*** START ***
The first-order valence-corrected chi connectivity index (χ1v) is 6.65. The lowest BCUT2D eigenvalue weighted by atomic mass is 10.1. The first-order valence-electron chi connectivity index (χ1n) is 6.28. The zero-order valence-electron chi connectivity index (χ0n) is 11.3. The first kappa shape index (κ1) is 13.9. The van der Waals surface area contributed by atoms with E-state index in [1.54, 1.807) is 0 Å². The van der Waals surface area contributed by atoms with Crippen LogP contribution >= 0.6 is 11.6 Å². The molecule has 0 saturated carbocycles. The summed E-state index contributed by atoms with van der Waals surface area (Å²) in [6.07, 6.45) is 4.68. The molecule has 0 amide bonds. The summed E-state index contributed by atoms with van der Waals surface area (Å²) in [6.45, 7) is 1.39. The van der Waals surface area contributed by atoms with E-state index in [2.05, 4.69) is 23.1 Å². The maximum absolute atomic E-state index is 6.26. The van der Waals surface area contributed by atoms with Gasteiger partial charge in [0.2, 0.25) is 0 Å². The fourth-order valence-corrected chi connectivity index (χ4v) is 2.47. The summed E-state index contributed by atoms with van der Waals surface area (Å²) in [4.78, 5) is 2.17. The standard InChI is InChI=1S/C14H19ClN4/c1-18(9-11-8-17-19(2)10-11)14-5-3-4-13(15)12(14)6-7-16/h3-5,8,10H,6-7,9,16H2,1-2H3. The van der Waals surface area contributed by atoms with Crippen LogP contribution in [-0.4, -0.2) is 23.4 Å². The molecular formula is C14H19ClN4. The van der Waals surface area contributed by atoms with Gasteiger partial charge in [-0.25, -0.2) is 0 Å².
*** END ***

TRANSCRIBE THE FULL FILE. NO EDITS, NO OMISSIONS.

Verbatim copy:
The first-order valence-corrected chi connectivity index (χ1v) is 6.65. The lowest BCUT2D eigenvalue weighted by atomic mass is 10.1. The first-order valence-electron chi connectivity index (χ1n) is 6.28. The zero-order valence-electron chi connectivity index (χ0n) is 11.3. The first kappa shape index (κ1) is 13.9. The van der Waals surface area contributed by atoms with E-state index in [1.54, 1.807) is 0 Å². The van der Waals surface area contributed by atoms with Crippen LogP contribution >= 0.6 is 11.6 Å². The molecule has 0 saturated carbocycles. The summed E-state index contributed by atoms with van der Waals surface area (Å²) in [6.07, 6.45) is 4.68. The molecule has 0 amide bonds. The summed E-state index contributed by atoms with van der Waals surface area (Å²) in [6.45, 7) is 1.39. The van der Waals surface area contributed by atoms with E-state index in [2.05, 4.69) is 23.1 Å². The maximum absolute atomic E-state index is 6.26. The van der Waals surface area contributed by atoms with Gasteiger partial charge in [0.2, 0.25) is 0 Å². The fourth-order valence-corrected chi connectivity index (χ4v) is 2.47. The summed E-state index contributed by atoms with van der Waals surface area (Å²) in [4.78, 5) is 2.17. The standard InChI is InChI=1S/C14H19ClN4/c1-18(9-11-8-17-19(2)10-11)14-5-3-4-13(15)12(14)6-7-16/h3-5,8,10H,6-7,9,16H2,1-2H3. The van der Waals surface area contributed by atoms with Crippen LogP contribution in [-0.4, -0.2) is 23.4 Å². The molecular formula is C14H19ClN4. The van der Waals surface area contributed by atoms with Gasteiger partial charge in [-0.25, -0.2) is 0 Å².